This year a few mice are set to become the first patients for a brand-new kind of heart disease treatment.
It’s a surgery being performed by tiny microsurgeons. The surgeons, called nanorobots, are really tiny groups of magnetically charged particles that band together to break up clogged arteries.
The robot molecules work on blockages in two stages. First they deliver drugs that help soften clogged arteries. Then they charge into battle, drilling in to blast heart blockages apart.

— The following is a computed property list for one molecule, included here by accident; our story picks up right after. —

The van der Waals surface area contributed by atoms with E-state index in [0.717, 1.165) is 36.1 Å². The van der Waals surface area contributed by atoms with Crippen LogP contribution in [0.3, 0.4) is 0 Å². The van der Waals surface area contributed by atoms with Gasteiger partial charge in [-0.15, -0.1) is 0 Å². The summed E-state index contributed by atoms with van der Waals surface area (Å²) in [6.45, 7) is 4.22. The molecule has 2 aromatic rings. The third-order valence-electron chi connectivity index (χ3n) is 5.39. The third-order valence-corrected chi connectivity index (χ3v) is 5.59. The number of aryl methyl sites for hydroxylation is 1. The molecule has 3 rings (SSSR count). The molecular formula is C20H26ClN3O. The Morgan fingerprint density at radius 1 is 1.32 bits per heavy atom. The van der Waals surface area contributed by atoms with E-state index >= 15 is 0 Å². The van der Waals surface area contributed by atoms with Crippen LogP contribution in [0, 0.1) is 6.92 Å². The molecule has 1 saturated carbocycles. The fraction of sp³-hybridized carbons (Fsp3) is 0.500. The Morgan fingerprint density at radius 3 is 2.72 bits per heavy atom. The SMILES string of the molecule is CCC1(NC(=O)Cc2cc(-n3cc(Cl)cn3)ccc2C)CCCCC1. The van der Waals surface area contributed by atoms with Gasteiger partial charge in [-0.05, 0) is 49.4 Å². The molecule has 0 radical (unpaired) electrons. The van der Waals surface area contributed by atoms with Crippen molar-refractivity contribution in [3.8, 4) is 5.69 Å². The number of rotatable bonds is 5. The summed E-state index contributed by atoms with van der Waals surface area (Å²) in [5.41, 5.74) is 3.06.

Biomedical engineer MinJun Kim, a professor at Drexel University, is part of the international team of scientists from the U.S., Switzerland, and South Korea who are working on the tech. He says the robots are controlled by harnessing the power of magnetic resonance imaging (MRI), the tunnel-like machines more commonly used for X-ray imaging in hospitals. Working with the nanobots, the MRI machines can serve as a kind of command and control center: both steering and observing the magnetically charged bots as they navigate their way around inside the body.